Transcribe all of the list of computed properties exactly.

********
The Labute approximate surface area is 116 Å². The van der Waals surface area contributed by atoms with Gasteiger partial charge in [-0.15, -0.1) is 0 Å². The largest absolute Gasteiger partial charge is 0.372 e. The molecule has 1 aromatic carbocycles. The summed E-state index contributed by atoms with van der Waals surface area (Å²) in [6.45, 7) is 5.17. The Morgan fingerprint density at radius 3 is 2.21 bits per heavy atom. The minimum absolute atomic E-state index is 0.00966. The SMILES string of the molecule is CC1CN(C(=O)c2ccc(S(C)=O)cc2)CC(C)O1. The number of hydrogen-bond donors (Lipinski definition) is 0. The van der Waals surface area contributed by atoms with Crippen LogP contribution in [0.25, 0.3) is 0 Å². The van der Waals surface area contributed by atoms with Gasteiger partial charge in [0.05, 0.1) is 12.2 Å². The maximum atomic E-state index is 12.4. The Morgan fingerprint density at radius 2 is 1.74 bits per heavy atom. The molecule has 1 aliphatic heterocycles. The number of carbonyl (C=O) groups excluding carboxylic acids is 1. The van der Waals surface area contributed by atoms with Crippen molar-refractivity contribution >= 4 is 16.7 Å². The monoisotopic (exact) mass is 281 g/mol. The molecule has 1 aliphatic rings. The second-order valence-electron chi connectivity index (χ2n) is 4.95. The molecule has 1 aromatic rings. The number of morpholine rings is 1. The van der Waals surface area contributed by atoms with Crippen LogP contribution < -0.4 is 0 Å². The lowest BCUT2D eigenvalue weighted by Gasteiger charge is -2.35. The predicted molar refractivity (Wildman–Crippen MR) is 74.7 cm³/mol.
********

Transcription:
The Labute approximate surface area is 116 Å². The van der Waals surface area contributed by atoms with Gasteiger partial charge in [-0.15, -0.1) is 0 Å². The largest absolute Gasteiger partial charge is 0.372 e. The molecule has 1 aromatic carbocycles. The summed E-state index contributed by atoms with van der Waals surface area (Å²) in [6.45, 7) is 5.17. The Morgan fingerprint density at radius 3 is 2.21 bits per heavy atom. The minimum absolute atomic E-state index is 0.00966. The SMILES string of the molecule is CC1CN(C(=O)c2ccc(S(C)=O)cc2)CC(C)O1. The number of hydrogen-bond donors (Lipinski definition) is 0. The van der Waals surface area contributed by atoms with Crippen LogP contribution in [0.25, 0.3) is 0 Å². The van der Waals surface area contributed by atoms with Gasteiger partial charge in [0.05, 0.1) is 12.2 Å². The maximum atomic E-state index is 12.4. The Morgan fingerprint density at radius 2 is 1.74 bits per heavy atom. The molecule has 1 aliphatic heterocycles. The number of carbonyl (C=O) groups excluding carboxylic acids is 1. The van der Waals surface area contributed by atoms with Crippen molar-refractivity contribution >= 4 is 16.7 Å². The monoisotopic (exact) mass is 281 g/mol. The molecule has 1 aliphatic rings. The second-order valence-electron chi connectivity index (χ2n) is 4.95. The molecule has 1 aromatic rings. The number of morpholine rings is 1. The van der Waals surface area contributed by atoms with Crippen LogP contribution < -0.4 is 0 Å². The lowest BCUT2D eigenvalue weighted by Gasteiger charge is -2.35. The predicted molar refractivity (Wildman–Crippen MR) is 74.7 cm³/mol.